Ukraine war: G7 leaders show united front against Russia as Boris Johnson jokes about group being 'tougher' than Vladimir Putin

·3 min read

Western leaders appeared relaxed as they started their three-day G7 summit in Germany, with Boris Johnson joking about the group being "tougher" than Vladimir Putin, while also showing a united front in their response to his Ukraine invasion.

They were meeting to discuss how to secure energy supplies and tackle inflation, and trying to ensure the global coalition working to punish Moscow is not splintered.

Amid speculation about the appetite of some leaders to continue to support Ukraine during a prolonged conflict, Mr Johnson said President Putin must not be allowed to "hack" Russia's neighbour apart with impunity.

He said: "The consequences of what's happening for the world are tough, but the price of backing down, the price of allowing Putin to succeed, to hack off huge parts of Ukraine, to continue with his programme of conquest, that price will be far, far higher and everybody here understands that."

Kyiv attack was 'murderous cowardice' - see live Ukraine war updates

The prime minister, US President Joe Biden, and their counterparts from Canada, France, Germany, Italy and Japan, plus the EU, were spending the first day in both formal and informal settings, including discussing the war's effects on the global economy.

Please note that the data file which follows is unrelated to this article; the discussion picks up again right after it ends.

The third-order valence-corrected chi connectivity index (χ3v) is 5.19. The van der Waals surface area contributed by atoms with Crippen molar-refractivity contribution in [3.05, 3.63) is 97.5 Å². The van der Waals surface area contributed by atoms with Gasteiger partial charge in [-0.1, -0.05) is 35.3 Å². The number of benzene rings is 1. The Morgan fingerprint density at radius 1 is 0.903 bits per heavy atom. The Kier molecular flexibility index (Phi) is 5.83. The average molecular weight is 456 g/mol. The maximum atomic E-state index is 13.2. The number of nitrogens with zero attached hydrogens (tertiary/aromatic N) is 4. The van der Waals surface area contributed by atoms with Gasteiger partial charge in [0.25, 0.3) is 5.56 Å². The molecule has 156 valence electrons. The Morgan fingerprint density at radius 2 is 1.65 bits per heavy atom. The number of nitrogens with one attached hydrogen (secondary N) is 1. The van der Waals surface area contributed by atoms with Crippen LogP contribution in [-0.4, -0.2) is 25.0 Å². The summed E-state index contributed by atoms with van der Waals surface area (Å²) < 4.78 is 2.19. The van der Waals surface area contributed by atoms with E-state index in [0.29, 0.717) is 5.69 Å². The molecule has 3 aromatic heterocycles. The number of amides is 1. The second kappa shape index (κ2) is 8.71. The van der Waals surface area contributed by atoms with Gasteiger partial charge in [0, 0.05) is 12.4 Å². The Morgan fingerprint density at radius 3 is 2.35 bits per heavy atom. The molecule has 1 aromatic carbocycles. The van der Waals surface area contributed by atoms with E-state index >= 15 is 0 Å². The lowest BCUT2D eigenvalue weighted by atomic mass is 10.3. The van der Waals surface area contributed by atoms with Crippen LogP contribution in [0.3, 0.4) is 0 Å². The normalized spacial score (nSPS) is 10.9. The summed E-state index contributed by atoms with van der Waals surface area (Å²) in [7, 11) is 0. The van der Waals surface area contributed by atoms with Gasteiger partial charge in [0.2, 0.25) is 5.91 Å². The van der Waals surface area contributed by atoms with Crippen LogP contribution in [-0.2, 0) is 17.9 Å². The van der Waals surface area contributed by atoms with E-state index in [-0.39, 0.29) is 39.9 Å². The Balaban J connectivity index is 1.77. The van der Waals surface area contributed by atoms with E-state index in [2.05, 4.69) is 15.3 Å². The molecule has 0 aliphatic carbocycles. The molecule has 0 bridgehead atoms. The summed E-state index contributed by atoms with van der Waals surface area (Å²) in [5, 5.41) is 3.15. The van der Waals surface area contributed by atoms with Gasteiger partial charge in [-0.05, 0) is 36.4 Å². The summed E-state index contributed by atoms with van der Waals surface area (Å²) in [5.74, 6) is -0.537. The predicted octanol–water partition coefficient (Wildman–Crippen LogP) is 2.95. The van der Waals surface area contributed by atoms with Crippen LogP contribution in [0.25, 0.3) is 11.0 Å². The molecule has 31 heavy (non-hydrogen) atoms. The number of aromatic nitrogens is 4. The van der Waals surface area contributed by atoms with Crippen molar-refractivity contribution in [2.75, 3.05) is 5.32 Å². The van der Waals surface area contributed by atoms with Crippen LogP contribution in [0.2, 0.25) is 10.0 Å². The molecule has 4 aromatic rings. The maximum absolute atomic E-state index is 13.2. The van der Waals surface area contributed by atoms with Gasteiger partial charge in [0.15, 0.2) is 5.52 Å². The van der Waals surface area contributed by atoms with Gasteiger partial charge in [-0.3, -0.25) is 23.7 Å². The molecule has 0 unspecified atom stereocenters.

They announced infrastructure plans for developing nations, in a new partnership designed to provide an alternative to Russian and Chinese investment there. The US and fellow G7 members aim to raise a total of $600bn (£490bn) by 2027.

During the traditional group photocall involving the leaders of seven of the world's leading economies, the suited politicians were snapped without their ties, as they appeared to try to convey a more informal atmosphere in the Bavarian Alps.

Earlier, as they met for a roundtable discussion at the castle resort of Schloss Elmau, Mr Johnson joked the group had to show they were "tougher" than Mr Putin.

The prime minister and his Canadian counterpart, Justin Trudeau, discussed the Russian leader's history of being photographed without a shirt.

Mr Johnson questioned whether they should keep their jackets on.

Warming to his theme, he then added "shall we take our clothes off?", suggesting "we all have to show that we're tougher than Putin".

Mr Trudeau joined in, referring to a "bare-chested horseback ride" - as Mr Putin was pictured shirtless riding a horse in 2009.

Mr Johnson then said: "We've got to show our pecs."

During a separate meeting between Mr Biden and German Chancellor Olaf Scholz, who holds the G7′s rotating presidency and is hosting the gathering, the US leader said: "We've got to make sure we have us all staying together."

Mr Scholz replied the "good message" is that "we all made it to stay united, which Putin never expected".

Read more:
The G7 must find strength and unity to overcome huge challenges

G7 protesters concerned fallout from Ukraine war is pushing climate down agenda

"We have to stay together, because Putin has been counting on, from the beginning, that somehow NATO and the G7 would splinter, but we haven't and we're not going to," Mr Biden replied.

"We can't let this aggression take the form it has and get away with it," added the president.

At the summit, the leaders were set to announce new bans on Russian gold imports - the latest in a series of sanctions aimed at further isolating Russia economically over the war.

Our goal is to create a safe and engaging place for users to connect over interests and passions. In order to improve our community experience, we are temporarily suspending article commenting